hri response to hoc on amr.pdf 

23 September 2015

Switzerland sets an example for the rest of Europe in regulating CM practice

 On 9 September 2015 the Swiss State Secretariat for training, research and innovation (SEFRI) approved a Higher Professional Exam for complementary therapists in Switzerland who do not already fall under the category of 'naturopath' . With about 12000 practitioners practising a range of therapies this new exam creates a new category of practitioner that will be entitled to use the recognised and protected title 'complementary therapist with federal diploma' .

Earlier in the year in April 2015 SEFRI  approved the higher professional examination for naturopaths. This gives a recognised and protected title throughout Switzerland of  'naturopathic practitioner with Federal Diploma . The profession of naturopath covers the practice of four disciplines which are discrete systems of medicine: Ayurvedic medicine, 
Homeopathy, Traditional Chinese Medicine and Traditional European Natural Medicine.  Homeopaths practising in Switzerland are now required to sit and pass the higher professional examination after which they can use the official title 'naturopath with national diploma specialised in homeopathy' .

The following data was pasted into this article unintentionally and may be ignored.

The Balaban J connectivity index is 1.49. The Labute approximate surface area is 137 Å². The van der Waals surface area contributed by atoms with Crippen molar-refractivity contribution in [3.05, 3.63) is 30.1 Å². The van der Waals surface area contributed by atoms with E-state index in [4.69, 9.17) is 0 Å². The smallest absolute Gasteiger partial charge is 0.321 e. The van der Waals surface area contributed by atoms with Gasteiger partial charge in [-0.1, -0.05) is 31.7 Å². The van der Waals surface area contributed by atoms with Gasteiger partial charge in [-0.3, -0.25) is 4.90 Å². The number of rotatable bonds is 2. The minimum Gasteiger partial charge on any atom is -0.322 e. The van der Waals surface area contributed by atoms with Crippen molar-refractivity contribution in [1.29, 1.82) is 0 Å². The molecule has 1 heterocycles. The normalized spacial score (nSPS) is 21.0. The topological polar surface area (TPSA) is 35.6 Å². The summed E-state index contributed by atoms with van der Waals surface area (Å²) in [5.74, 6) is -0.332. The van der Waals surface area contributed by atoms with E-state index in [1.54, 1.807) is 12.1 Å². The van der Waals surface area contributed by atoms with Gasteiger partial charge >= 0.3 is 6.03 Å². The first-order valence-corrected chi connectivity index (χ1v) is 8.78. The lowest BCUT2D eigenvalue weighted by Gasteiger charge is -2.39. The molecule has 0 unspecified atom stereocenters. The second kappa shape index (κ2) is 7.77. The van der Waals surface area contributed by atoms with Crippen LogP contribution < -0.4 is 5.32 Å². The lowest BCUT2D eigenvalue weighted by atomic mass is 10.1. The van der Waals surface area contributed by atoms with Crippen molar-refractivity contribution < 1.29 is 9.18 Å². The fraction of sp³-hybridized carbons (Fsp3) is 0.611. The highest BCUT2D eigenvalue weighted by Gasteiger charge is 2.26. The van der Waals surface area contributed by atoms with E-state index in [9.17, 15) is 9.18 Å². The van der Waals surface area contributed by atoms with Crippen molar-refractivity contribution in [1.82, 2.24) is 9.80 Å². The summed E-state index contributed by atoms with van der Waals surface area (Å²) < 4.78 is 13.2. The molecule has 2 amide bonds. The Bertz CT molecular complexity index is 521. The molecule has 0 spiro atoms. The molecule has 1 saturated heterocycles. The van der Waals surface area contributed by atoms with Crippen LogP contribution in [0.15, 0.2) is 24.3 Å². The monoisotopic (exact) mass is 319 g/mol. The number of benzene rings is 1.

Through the introduction of these requirements and standards the Swiss government has fulfilled requirements introduced as a result of complementary medicine being written into the Federal Constitution following a referendum  in 2009 in which the Swiss people voted for it to happen.

The Swiss Government have acted responsibly in the interests of their citizens, ensuring the quality and safety of care offered by homeopaths and other CM practitioners. While not a member of the EU, Switzerland is bordered by 5 other European countries and has set a clear example for other countries to follow. 

12 August 2015